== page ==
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Outing the NYT Ed Koch Obit

Ed Koch
Ed Koch
Ed Koch, the former mayor of New York City, has died. He was 88. The only time I ever met him was at a press conference in the late 1980s. I was an undergrad at New York University studying journalism. He was there to answer questions from the student press.

I never got to ask a question, but I did hear a question that I had never before heard asked of a politician and certainly never heard answered: "Are you gay?" was the question. The answer: "No, next question."

Although Koch said those words with a smirk on his face, his tone was noncombative. He looked at no one in particular as he answered, pointing randomly to the crowd to get a quick question that would change the subject.

What strikes me the most about that moment is that his answer in public never changed. Despite his support for LGBT rights, activists have pointed to his closeted life as one of the reasons he didn't do enough for AIDS. Perhaps Koch was a ninja expert at keeping his heterosexuality in the closet, but I would argue the testimony of countless credible sources that he was gay is overwhelming.

While this is all old news to me, I was struck today by a straight colleague who said casually that he had never even heard of the Koch-is-gay stuff until now. Just goes to show how some issues are more relevant to some of us than others. And there's nothing unusual about that.

That phenomenon explains why many folks, even former adversaries of Koch, praised his accomplishments in the wake of his death while others were disturbed by a seemingly deliberate omission of discussion about his inaction in the early days of the AIDS pandemic.

It's not my style to dance on graves. I don't want my loved ones to be hurt by any dancing on my grave, so on this matter I remain a Golden Rule adherent. That said, I do not consider discussing Koch's inaction on AIDS in and of itself as dancing on his grave.

He was a public figure. As such, scrutiny of his public record isn't personal, it's a matter of public concern. And journalists especially shouldn't shy away from telling the facts of the lives of public people, especially in their obituaries.

The New York Times obituary of Koch originally did just that. The Huffington Post reports that the word "AIDS" was mentioned only once in the first version of the NYT obit, which was 5,500 words long, in a reference to "the scandals and the scourges of crack cocaine, homelessness and AIDS."

A few hours later three paragraphs about his handling of AIDS were added, but the NYT wrote that "hundreds of New Yorkers were desperately ill or dying" in the 1980s when in fact it was tens of thousands. Even in its attempts at correcting the record, the NYT fell short. As of this writing, that incorrect fact has not been updated.

Some activists go as far as to accuse Koch of murder because of his inaction on AIDS, but that is too far for me. Discussing his inaction on AIDS, however, shouldn't be too far for anyone.

Oriol on:


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Comments on Oriol R. Gutierrez Jr.'s blog entry "Outing the NYT Ed Koch Obit"

I am not straight, plus I am not from New York and never heard that this former mayor was gay, but if the shoe fits. I am reading a book right now called Full Service by Scotty Bowers a straight guy that serviced many of Holly Wood's gay elites from the 1940s until now. Mr. Bowers is still alive and proud of his straight services to the Gay Elite around the world in sharing his need to be sexual with the likes of Prince Edward, who advocated the British Crown to be King in the 30's to others like, Gary Grant, Randolph Scott, Cole Porter, Rock Hudson, etc., one must read this book, for it tells a part of the oppressed dark walk of gay folks in the past and the joys too of old Holly Wood then and surly now. Also, He would set up tricks or introduce others famous closeted people like; Katherine Hepburn to his network of elite lesbian’s friends, which then became one of a hundred or more part time lovers for Katherine Hepburn according to Mr. Bower. The writer Scotty Bowers tells of his learned vocational skills to set up tricks in the 40s for famous people and personally preforming sexual acts to the elite folks while coining the street term “Trick”, as a way of promoting his business to earn a few more coins in his pocket and his tone makes one believe he really enjoyed the freedom in helping these sexually oppressed gay people and himself to sexual pleasure, while making a few bucks. So, after reading this book Full Service, I am not surprise who is gay, bi or straight any more or who is in-between the sheets with New York’s mayor.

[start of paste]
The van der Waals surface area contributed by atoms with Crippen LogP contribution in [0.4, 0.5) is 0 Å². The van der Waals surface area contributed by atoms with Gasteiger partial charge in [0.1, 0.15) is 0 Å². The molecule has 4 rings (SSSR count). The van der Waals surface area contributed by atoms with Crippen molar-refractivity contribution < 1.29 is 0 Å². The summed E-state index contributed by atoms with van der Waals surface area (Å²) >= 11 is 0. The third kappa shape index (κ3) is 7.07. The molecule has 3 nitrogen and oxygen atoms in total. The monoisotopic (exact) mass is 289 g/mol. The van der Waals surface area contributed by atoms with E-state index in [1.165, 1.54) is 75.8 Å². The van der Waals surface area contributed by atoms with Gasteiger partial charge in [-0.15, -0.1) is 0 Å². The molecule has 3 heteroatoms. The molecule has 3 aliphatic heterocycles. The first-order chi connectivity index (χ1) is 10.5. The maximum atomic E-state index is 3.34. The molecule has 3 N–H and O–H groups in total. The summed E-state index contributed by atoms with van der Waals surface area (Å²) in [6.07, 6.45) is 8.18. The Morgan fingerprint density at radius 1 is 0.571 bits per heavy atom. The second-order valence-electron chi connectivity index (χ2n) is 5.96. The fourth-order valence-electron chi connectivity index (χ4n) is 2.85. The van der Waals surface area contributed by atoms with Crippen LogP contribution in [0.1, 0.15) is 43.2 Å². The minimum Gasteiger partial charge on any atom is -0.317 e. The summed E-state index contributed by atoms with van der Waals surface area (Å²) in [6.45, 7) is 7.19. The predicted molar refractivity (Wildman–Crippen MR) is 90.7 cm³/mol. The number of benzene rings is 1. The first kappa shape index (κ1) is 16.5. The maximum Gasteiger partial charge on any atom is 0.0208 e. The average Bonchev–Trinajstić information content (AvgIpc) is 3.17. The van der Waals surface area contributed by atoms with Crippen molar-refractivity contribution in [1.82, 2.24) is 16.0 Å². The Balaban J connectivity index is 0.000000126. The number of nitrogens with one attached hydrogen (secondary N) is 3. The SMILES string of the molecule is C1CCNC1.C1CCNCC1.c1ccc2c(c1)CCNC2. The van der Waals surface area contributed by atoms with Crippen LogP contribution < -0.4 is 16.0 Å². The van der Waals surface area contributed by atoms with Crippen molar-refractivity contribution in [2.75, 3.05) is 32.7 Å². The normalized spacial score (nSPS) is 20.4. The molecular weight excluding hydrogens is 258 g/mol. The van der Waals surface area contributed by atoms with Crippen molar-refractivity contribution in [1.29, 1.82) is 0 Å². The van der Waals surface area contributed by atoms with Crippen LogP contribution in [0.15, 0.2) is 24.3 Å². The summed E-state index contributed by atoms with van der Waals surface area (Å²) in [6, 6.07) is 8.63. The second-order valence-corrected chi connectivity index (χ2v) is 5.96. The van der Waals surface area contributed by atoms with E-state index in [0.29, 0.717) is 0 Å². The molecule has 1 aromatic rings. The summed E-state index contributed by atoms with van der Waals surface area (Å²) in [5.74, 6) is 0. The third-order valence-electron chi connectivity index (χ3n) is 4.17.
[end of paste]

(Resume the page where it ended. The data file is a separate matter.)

It amazes me that in 2013 the mainstream media continues to reluctant to include a person's sexual orientation in their obituaries of public figures. That Ed Koch was probably gay is not as important than a gay man not doing all, he could for the HIV plague then enveloping his city. And for the NYT to add insult to injury by stating that "hundreds" of New Yorkers were ill or dying from AIDS [in the early 1980s] in a so-called update to Koch's obit is beyond the pale.

Gutierrez, Your comments are outrageous. The man is dead. Whether or not he didn’t do enough to stem the spread of AIDS; does it matter now? I know of hundreds of openly Gay men and HIV+ who are out there infecting people ... How does this type of column meet the mission of this publication?

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This page contains a single entry by Oriol R. Gutierrez Jr. published on February 4, 2013 4:16 PM.

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